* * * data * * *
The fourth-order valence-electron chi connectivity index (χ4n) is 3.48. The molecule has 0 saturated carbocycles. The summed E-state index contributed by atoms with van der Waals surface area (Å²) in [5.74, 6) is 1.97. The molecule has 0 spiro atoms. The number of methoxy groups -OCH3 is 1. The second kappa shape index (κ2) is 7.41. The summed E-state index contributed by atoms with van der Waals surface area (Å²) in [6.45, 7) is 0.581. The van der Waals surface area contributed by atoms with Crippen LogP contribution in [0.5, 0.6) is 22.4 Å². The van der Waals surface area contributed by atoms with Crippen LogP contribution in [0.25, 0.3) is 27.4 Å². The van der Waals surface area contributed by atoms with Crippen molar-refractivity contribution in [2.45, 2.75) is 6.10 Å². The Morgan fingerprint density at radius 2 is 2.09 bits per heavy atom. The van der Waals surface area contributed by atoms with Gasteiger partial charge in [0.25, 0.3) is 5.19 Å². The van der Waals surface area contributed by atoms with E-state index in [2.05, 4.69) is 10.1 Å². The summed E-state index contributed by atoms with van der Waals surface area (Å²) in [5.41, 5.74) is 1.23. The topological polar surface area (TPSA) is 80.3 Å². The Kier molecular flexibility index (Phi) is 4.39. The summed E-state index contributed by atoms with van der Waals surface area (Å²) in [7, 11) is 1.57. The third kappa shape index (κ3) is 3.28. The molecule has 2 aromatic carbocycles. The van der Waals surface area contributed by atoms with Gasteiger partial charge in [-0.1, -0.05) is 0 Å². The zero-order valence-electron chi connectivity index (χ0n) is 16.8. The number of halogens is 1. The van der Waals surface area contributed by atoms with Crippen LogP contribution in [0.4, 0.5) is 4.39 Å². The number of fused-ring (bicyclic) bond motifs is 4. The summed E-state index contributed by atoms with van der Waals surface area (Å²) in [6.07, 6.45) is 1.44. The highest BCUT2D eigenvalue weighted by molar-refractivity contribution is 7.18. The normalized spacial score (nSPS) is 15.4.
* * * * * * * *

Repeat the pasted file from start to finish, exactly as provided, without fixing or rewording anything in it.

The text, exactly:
The fourth-order valence-electron chi connectivity index (χ4n) is 3.48. The molecule has 0 saturated carbocycles. The summed E-state index contributed by atoms with van der Waals surface area (Å²) in [5.74, 6) is 1.97. The molecule has 0 spiro atoms. The number of methoxy groups -OCH3 is 1. The second kappa shape index (κ2) is 7.41. The summed E-state index contributed by atoms with van der Waals surface area (Å²) in [6.45, 7) is 0.581. The van der Waals surface area contributed by atoms with Crippen LogP contribution in [0.5, 0.6) is 22.4 Å². The van der Waals surface area contributed by atoms with Crippen LogP contribution in [0.25, 0.3) is 27.4 Å². The van der Waals surface area contributed by atoms with Crippen molar-refractivity contribution in [2.45, 2.75) is 6.10 Å². The Morgan fingerprint density at radius 2 is 2.09 bits per heavy atom. The van der Waals surface area contributed by atoms with Gasteiger partial charge in [0.25, 0.3) is 5.19 Å². The van der Waals surface area contributed by atoms with E-state index in [2.05, 4.69) is 10.1 Å². The summed E-state index contributed by atoms with van der Waals surface area (Å²) in [5.41, 5.74) is 1.23. The topological polar surface area (TPSA) is 80.3 Å². The Kier molecular flexibility index (Phi) is 4.39. The summed E-state index contributed by atoms with van der Waals surface area (Å²) in [7, 11) is 1.57. The third kappa shape index (κ3) is 3.28. The molecule has 2 aromatic carbocycles. The van der Waals surface area contributed by atoms with Gasteiger partial charge in [-0.1, -0.05) is 0 Å². The zero-order valence-electron chi connectivity index (χ0n) is 16.8. The number of halogens is 1. The van der Waals surface area contributed by atoms with Crippen LogP contribution in [0.4, 0.5) is 4.39 Å². The number of fused-ring (bicyclic) bond motifs is 4. The summed E-state index contributed by atoms with van der Waals surface area (Å²) in [6.07, 6.45) is 1.44. The highest BCUT2D eigenvalue weighted by molar-refractivity contribution is 7.18. The normalized spacial score (nSPS) is 15.4.